Libor accused 'motivated by greed'
A highly-paid trader motivated by greed was the "ringmaster" in an enormous fraud to rig benchmark interest rates known as Libor, a court has heard.
Tom Hayes, 35, orchestrated a scheme to manipulate the rate, which is behind trillions of dollars worth of financial deals, and the plot "struck at the very integrity of that system", Southwark Crown Court heard.
Jurors heard that he told investigators: "You want every little bit of money you can possibly get."
Mukul Chawla QC, prosecuting, said: "On an almost daily basis he set out to dishonestly manipulate or rig Libor at his bank and other banks."
Hayes, of Fleet, Hampshire, denies eight counts of conspiracy to defraud covering a period from 2006 to 2010, a period when he worked for Switzerland's UBS and America's Citigroup.
Mr Chawla said: "He behaved in a thoroughly dishonest and manipulative manner by repeatedly cheating those with whom he had entered into huge financial transactions.
"The motive was a simple one: it was greed."
He added: "He was the ringmaster at the very centre, telling others around him what to do and in a number of cases rewarding them for their dishonest assistance."
Hayes, said to be "extremely intelligent", worked for Royal Bank of Scotland and Royal Bank of Canada before joining UBS in 2006 as a trader in Tokyo, gaining "enormous" profits for the bank for which he was "very well paid".
The court heard that there had "undoubtedly been some manipulation of Libor at UBS before Mr Hayes's own dishonest activity".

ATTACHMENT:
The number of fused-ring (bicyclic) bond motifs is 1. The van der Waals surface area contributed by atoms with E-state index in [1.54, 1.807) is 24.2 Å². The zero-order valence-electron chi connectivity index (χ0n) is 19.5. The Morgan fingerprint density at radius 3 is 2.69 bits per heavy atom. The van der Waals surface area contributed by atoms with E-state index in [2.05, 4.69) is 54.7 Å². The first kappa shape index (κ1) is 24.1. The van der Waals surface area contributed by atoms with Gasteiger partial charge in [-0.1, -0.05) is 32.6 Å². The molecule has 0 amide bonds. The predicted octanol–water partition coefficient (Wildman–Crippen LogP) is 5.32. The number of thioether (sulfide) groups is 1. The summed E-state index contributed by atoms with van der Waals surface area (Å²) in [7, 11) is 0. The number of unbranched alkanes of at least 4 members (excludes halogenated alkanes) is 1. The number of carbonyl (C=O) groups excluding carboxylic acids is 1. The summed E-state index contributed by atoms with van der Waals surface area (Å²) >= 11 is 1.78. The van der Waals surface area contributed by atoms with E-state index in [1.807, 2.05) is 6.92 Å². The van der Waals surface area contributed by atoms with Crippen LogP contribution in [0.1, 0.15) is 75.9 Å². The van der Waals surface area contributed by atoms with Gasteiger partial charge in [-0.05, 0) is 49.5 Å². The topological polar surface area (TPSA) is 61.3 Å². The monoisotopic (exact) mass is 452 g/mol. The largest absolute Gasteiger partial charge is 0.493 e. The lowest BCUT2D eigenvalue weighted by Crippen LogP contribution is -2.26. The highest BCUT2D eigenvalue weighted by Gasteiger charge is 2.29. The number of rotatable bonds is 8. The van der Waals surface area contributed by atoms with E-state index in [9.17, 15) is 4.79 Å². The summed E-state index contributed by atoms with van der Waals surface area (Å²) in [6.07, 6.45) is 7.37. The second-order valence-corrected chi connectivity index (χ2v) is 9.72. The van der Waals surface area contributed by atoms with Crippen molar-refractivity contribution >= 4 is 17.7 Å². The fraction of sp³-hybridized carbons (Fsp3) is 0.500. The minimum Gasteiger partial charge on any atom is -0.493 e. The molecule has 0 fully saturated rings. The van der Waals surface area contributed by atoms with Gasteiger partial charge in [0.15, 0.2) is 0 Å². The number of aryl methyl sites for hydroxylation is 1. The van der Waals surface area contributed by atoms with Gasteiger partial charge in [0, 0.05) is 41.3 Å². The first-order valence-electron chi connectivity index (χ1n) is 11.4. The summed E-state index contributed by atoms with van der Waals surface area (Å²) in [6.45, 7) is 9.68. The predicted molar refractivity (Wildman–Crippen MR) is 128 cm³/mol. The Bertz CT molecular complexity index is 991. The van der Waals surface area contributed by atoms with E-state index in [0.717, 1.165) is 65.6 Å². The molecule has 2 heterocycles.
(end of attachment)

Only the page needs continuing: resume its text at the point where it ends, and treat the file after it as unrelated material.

Hayes joined Citi in 2009 after he "felt that UBS were not paying him enough", and continued working in Tokyo.
But he was sacked after his methods were formally reported to senior management. He returned to the UK where he was arrested in December 2012 and questioned by the Serious Fraud Office.
Hayes "admitted his guilt, setting out precisely what he had done with whom", Mr Chawla said, and offering to give evidence about a "large number of other people".
Jurors heard an audio clip in which he said he was part of a system in which "influencing" Libor was "commonplace" but admitted he was a "serial offender".
Mr Chawla said: "Despite the evidence and admission in interview, Mr Hayes claimed what he was doing in rigging and manipulating Libor was not dishonest."
The court heard that Hayes, who is sitting in the well of the court rather than the dock, has been diagnosed with mild Asperger's syndrome.
Mr Chawla said: "Mr Hayes's desire was to earn and make as much money as he could.
"The more that he earned for his employers, the more they would value his services and, inevitably, the more that they would pay him."
"All bankers want to maximise their profits, but Mr Hayes did it in a wholly dishonest way, concerned wholly with his profits and wholly unconcerned by the fact that he was cheating those with whom he was trading.
"In his own words, he was greedy."
Jurors heard that Hayes told investigators: "The point is, you are greedy, you want every little bit of money you can possibly get... that's how you are judged, that's your performance metric."
Mr Chawla said: "It is that greed that led to his dishonesty on an enormous scale.